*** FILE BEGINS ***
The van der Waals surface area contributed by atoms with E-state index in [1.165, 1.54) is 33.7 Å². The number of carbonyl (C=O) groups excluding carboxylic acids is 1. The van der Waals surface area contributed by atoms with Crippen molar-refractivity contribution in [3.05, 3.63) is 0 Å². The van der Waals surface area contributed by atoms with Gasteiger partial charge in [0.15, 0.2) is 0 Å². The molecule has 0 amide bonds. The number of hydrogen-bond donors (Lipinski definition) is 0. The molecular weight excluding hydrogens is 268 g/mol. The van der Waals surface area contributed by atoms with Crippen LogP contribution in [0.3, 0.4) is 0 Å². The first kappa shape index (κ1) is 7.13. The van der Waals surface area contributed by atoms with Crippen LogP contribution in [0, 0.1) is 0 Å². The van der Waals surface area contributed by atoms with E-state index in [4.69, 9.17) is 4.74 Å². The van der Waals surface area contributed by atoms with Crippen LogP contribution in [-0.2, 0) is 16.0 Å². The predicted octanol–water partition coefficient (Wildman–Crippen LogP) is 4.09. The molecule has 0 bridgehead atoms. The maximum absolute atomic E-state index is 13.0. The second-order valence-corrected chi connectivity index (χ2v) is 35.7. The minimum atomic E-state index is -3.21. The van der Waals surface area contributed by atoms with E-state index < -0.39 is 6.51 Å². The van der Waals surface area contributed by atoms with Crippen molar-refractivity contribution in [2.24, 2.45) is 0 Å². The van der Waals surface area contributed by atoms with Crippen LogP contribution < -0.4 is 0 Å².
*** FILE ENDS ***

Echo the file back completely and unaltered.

The van der Waals surface area contributed by atoms with E-state index in [1.165, 1.54) is 33.7 Å². The number of carbonyl (C=O) groups excluding carboxylic acids is 1. The van der Waals surface area contributed by atoms with Crippen molar-refractivity contribution in [3.05, 3.63) is 0 Å². The van der Waals surface area contributed by atoms with Gasteiger partial charge in [0.15, 0.2) is 0 Å². The molecule has 0 amide bonds. The number of hydrogen-bond donors (Lipinski definition) is 0. The molecular weight excluding hydrogens is 268 g/mol. The van der Waals surface area contributed by atoms with Crippen LogP contribution in [0.3, 0.4) is 0 Å². The first kappa shape index (κ1) is 7.13. The van der Waals surface area contributed by atoms with Crippen LogP contribution in [0, 0.1) is 0 Å². The van der Waals surface area contributed by atoms with E-state index in [4.69, 9.17) is 4.74 Å². The van der Waals surface area contributed by atoms with Crippen LogP contribution in [-0.2, 0) is 16.0 Å². The predicted octanol–water partition coefficient (Wildman–Crippen LogP) is 4.09. The molecule has 0 bridgehead atoms. The maximum absolute atomic E-state index is 13.0. The second-order valence-corrected chi connectivity index (χ2v) is 35.7. The minimum atomic E-state index is -3.21. The van der Waals surface area contributed by atoms with E-state index < -0.39 is 6.51 Å². The van der Waals surface area contributed by atoms with Crippen molar-refractivity contribution in [2.24, 2.45) is 0 Å². The van der Waals surface area contributed by atoms with Crippen LogP contribution < -0.4 is 0 Å².